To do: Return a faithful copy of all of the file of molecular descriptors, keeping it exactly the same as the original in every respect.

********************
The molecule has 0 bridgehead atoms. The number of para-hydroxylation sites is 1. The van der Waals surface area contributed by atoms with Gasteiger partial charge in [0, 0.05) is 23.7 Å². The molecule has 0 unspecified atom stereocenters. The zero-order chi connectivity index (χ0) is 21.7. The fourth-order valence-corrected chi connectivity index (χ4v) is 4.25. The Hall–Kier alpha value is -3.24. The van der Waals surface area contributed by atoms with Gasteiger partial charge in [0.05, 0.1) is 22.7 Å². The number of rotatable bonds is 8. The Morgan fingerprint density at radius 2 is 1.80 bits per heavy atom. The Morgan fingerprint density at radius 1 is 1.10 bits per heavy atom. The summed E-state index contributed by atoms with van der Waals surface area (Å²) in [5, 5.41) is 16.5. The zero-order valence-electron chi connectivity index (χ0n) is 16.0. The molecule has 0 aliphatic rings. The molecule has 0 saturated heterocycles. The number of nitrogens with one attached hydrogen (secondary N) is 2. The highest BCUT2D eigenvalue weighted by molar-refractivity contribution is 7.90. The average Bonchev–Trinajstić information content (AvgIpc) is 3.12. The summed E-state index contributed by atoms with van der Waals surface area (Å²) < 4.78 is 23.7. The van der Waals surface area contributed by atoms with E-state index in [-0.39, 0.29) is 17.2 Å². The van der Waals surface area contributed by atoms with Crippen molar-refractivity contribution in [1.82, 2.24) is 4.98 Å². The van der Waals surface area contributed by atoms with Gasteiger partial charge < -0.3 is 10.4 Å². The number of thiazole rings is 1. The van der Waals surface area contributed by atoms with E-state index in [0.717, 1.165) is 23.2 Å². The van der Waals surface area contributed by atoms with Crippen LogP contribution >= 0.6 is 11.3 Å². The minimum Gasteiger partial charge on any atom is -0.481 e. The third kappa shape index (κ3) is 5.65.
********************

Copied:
The molecule has 0 bridgehead atoms. The number of para-hydroxylation sites is 1. The van der Waals surface area contributed by atoms with Gasteiger partial charge in [0, 0.05) is 23.7 Å². The molecule has 0 unspecified atom stereocenters. The zero-order chi connectivity index (χ0) is 21.7. The fourth-order valence-corrected chi connectivity index (χ4v) is 4.25. The Hall–Kier alpha value is -3.24. The van der Waals surface area contributed by atoms with Gasteiger partial charge in [0.05, 0.1) is 22.7 Å². The number of rotatable bonds is 8. The Morgan fingerprint density at radius 2 is 1.80 bits per heavy atom. The Morgan fingerprint density at radius 1 is 1.10 bits per heavy atom. The summed E-state index contributed by atoms with van der Waals surface area (Å²) in [5, 5.41) is 16.5. The zero-order valence-electron chi connectivity index (χ0n) is 16.0. The molecule has 0 aliphatic rings. The molecule has 0 saturated heterocycles. The number of nitrogens with one attached hydrogen (secondary N) is 2. The highest BCUT2D eigenvalue weighted by molar-refractivity contribution is 7.90. The average Bonchev–Trinajstić information content (AvgIpc) is 3.12. The summed E-state index contributed by atoms with van der Waals surface area (Å²) < 4.78 is 23.7. The van der Waals surface area contributed by atoms with E-state index in [-0.39, 0.29) is 17.2 Å². The van der Waals surface area contributed by atoms with Crippen molar-refractivity contribution in [1.82, 2.24) is 4.98 Å². The van der Waals surface area contributed by atoms with Gasteiger partial charge < -0.3 is 10.4 Å². The number of thiazole rings is 1. The van der Waals surface area contributed by atoms with E-state index in [0.717, 1.165) is 23.2 Å². The van der Waals surface area contributed by atoms with Crippen LogP contribution >= 0.6 is 11.3 Å². The minimum Gasteiger partial charge on any atom is -0.481 e. The third kappa shape index (κ3) is 5.65.